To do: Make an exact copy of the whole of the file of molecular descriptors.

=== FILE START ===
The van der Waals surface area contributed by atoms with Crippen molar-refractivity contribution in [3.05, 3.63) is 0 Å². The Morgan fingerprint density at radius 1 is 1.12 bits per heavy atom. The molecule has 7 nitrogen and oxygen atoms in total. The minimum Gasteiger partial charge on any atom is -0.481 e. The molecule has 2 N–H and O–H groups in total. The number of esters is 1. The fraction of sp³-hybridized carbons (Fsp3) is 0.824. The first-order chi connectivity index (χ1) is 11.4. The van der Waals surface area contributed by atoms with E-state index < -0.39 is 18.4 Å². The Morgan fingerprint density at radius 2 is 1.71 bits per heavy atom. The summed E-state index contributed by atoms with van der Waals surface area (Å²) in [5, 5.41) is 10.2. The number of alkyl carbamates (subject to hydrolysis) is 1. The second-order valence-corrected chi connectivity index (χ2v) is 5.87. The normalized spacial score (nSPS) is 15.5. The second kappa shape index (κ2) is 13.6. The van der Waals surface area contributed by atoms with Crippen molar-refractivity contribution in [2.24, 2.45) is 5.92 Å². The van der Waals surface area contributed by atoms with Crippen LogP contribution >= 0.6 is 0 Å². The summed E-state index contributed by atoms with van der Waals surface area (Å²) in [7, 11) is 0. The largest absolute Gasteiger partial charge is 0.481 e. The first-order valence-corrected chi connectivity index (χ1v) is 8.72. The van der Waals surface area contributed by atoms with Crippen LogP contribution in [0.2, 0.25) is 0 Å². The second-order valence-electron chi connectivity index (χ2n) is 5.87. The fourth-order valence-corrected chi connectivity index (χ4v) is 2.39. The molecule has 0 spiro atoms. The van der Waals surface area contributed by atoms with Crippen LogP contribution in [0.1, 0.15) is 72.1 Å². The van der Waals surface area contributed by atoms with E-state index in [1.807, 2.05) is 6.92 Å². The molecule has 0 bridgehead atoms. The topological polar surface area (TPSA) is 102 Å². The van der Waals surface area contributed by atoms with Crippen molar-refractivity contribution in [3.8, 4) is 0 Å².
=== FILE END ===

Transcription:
The van der Waals surface area contributed by atoms with Crippen molar-refractivity contribution in [3.05, 3.63) is 0 Å². The Morgan fingerprint density at radius 1 is 1.12 bits per heavy atom. The molecule has 7 nitrogen and oxygen atoms in total. The minimum Gasteiger partial charge on any atom is -0.481 e. The molecule has 2 N–H and O–H groups in total. The number of esters is 1. The fraction of sp³-hybridized carbons (Fsp3) is 0.824. The first-order chi connectivity index (χ1) is 11.4. The van der Waals surface area contributed by atoms with E-state index < -0.39 is 18.4 Å². The Morgan fingerprint density at radius 2 is 1.71 bits per heavy atom. The summed E-state index contributed by atoms with van der Waals surface area (Å²) in [5, 5.41) is 10.2. The number of alkyl carbamates (subject to hydrolysis) is 1. The second-order valence-corrected chi connectivity index (χ2v) is 5.87. The normalized spacial score (nSPS) is 15.5. The second kappa shape index (κ2) is 13.6. The van der Waals surface area contributed by atoms with Crippen molar-refractivity contribution in [2.24, 2.45) is 5.92 Å². The van der Waals surface area contributed by atoms with Crippen LogP contribution >= 0.6 is 0 Å². The summed E-state index contributed by atoms with van der Waals surface area (Å²) in [7, 11) is 0. The largest absolute Gasteiger partial charge is 0.481 e. The first-order valence-corrected chi connectivity index (χ1v) is 8.72. The van der Waals surface area contributed by atoms with Crippen LogP contribution in [0.2, 0.25) is 0 Å². The second-order valence-electron chi connectivity index (χ2n) is 5.87. The fourth-order valence-corrected chi connectivity index (χ4v) is 2.39. The molecule has 0 spiro atoms. The van der Waals surface area contributed by atoms with Crippen LogP contribution in [0.1, 0.15) is 72.1 Å². The van der Waals surface area contributed by atoms with E-state index in [1.807, 2.05) is 6.92 Å². The molecule has 0 bridgehead atoms. The topological polar surface area (TPSA) is 102 Å². The van der Waals surface area contributed by atoms with Crippen molar-refractivity contribution in [3.8, 4) is 0 Å².